7.1. SWER System

The abbreviation SWER is usually defined as “an electricity distribution method using only one conductor with the return path through earth”. However, perhaps this system should be called: “A transmission system over a single wire, where ground is used instead of the second wire and where the distance between the source and the load is large, so that the resistance on the ground between them is much greater than the resistance of the wire”. In fact, the ground in SWER (in generator and in load) leads to zeroing.

Extensive literature is available on issues related to SWER [13]. The most prominent advantages of it are mentioned everywhere. Typically, one can see the SWER scheme as illustrated in Figure 9.

Here we show that between the Isolating Transformer and the load, there are almost no losses. But before looking into the isolating transformer such a scheme should be doubled to consume energy from the generator. In other words, there is a loss between generator and transformer. Half of the energy produced by the generator is absorbed by the earth.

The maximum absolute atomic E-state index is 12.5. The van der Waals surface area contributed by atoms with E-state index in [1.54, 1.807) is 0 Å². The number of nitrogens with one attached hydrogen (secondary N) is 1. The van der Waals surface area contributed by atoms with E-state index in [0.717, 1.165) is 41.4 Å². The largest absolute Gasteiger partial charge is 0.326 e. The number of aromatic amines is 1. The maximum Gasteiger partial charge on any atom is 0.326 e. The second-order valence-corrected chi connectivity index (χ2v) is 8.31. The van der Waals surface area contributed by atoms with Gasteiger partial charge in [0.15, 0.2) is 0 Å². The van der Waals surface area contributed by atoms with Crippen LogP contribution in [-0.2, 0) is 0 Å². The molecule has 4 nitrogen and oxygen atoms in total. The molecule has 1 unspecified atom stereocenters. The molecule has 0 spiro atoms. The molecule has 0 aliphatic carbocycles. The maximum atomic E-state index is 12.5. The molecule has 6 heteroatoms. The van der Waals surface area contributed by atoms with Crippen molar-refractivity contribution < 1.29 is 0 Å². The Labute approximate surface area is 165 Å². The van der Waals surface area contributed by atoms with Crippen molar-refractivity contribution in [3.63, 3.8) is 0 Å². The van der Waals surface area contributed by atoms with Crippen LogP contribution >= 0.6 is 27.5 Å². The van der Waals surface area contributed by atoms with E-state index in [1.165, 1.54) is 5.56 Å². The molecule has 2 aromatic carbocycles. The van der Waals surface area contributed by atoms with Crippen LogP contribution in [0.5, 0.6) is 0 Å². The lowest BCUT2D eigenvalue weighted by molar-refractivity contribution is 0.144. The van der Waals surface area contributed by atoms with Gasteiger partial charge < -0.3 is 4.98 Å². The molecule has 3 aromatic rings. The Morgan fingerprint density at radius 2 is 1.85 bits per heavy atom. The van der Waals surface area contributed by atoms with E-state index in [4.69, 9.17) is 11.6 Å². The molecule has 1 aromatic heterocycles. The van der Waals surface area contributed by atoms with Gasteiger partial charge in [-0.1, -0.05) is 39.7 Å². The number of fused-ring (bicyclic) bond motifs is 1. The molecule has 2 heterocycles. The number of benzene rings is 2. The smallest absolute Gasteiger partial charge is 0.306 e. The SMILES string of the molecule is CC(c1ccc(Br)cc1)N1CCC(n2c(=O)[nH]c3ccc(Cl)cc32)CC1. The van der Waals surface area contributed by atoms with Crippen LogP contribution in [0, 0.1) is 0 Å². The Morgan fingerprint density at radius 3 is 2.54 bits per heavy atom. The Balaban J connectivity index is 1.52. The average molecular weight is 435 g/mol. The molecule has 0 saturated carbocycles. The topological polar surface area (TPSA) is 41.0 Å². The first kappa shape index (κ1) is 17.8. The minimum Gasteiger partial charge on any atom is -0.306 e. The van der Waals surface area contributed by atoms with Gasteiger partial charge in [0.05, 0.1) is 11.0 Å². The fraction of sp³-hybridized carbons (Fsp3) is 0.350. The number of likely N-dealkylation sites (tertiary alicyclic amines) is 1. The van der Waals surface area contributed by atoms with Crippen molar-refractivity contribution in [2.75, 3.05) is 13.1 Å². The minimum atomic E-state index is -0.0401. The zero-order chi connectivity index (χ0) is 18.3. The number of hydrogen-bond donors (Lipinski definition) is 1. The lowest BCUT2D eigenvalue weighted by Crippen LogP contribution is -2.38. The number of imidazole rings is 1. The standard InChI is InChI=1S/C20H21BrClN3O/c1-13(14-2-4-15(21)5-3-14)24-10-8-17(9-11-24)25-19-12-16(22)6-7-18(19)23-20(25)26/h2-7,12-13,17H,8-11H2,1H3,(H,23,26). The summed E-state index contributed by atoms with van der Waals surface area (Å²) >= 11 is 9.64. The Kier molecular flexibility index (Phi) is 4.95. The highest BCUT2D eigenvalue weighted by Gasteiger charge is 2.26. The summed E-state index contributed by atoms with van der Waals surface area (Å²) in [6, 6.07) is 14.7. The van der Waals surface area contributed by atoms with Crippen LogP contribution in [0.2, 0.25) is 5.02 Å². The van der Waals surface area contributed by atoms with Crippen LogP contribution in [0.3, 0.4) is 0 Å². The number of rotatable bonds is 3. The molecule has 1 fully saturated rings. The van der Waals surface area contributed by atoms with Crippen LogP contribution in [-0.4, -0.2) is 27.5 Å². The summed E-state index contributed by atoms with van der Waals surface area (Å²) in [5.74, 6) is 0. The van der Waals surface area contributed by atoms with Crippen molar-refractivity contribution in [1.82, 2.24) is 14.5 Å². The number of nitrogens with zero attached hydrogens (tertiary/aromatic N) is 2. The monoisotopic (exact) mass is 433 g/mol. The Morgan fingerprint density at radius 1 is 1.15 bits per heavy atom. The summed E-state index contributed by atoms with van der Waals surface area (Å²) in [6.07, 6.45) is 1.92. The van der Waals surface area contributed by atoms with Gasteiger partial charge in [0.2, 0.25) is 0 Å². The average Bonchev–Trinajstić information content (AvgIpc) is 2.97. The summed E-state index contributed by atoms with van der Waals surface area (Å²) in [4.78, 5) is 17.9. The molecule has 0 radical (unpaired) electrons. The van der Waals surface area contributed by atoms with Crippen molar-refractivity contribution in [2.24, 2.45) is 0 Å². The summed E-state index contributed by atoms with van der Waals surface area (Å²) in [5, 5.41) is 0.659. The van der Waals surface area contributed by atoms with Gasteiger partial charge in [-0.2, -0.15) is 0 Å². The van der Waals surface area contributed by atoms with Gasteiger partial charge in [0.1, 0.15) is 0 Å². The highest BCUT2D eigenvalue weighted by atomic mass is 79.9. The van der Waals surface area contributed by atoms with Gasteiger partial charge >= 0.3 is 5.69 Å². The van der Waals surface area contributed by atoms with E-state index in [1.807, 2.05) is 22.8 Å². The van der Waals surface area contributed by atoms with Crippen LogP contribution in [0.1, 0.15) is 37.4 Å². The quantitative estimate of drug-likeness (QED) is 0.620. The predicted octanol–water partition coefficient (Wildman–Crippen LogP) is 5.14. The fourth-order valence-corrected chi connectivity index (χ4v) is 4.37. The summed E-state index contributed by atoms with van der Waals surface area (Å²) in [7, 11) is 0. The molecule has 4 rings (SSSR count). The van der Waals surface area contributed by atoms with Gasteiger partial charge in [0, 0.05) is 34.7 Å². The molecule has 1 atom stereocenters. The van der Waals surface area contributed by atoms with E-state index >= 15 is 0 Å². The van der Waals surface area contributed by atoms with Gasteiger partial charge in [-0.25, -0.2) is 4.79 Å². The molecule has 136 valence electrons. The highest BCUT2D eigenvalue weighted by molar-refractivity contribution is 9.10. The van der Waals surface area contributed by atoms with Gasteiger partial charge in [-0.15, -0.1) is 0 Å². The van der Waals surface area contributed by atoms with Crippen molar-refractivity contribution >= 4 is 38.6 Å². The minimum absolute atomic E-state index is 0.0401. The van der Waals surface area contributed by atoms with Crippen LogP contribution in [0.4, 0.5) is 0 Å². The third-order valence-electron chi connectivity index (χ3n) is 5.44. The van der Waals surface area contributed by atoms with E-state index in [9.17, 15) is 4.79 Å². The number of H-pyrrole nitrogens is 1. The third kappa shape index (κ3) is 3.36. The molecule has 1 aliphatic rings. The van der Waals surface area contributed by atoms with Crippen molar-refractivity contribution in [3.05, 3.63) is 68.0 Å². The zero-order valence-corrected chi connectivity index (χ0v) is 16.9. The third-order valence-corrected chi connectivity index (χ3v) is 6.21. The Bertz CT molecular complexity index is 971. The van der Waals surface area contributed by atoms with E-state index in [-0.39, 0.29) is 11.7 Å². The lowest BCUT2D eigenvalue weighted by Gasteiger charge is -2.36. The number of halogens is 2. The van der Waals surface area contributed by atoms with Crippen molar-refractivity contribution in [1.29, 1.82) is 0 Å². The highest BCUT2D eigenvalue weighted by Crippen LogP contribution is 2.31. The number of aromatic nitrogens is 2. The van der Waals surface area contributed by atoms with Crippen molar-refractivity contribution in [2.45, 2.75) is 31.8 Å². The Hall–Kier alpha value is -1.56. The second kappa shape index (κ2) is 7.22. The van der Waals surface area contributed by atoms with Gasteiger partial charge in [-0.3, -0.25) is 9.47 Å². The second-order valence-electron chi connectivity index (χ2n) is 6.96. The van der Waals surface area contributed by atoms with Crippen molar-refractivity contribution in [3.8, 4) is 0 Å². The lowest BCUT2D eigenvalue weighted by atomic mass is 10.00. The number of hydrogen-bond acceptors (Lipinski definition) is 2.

An explanation of this system is made below using simulations via the ADS program (see Figure 10).

Two 0.5 ms delay lines correspond to 150 km long wires. The simulation shows that all three currents equal 25 mA. However, in the SWER scheme, only one current goes to load. We can observe the scheme for the SWER variant simulation on Figure 11.

There are 20 mA currents in probes 2 and 3, but in probe 1 the current is 40 mA. We will now explain this result. In a normal scheme (Figure 2), we can assume that there are two currents (in each of two lines) I/2 on resistance R1. In the SWER scheme on Figure 3 we have one current on resistance R2.

If we obtain the same power, we arrive at the resistance of the wires of the system, as follows: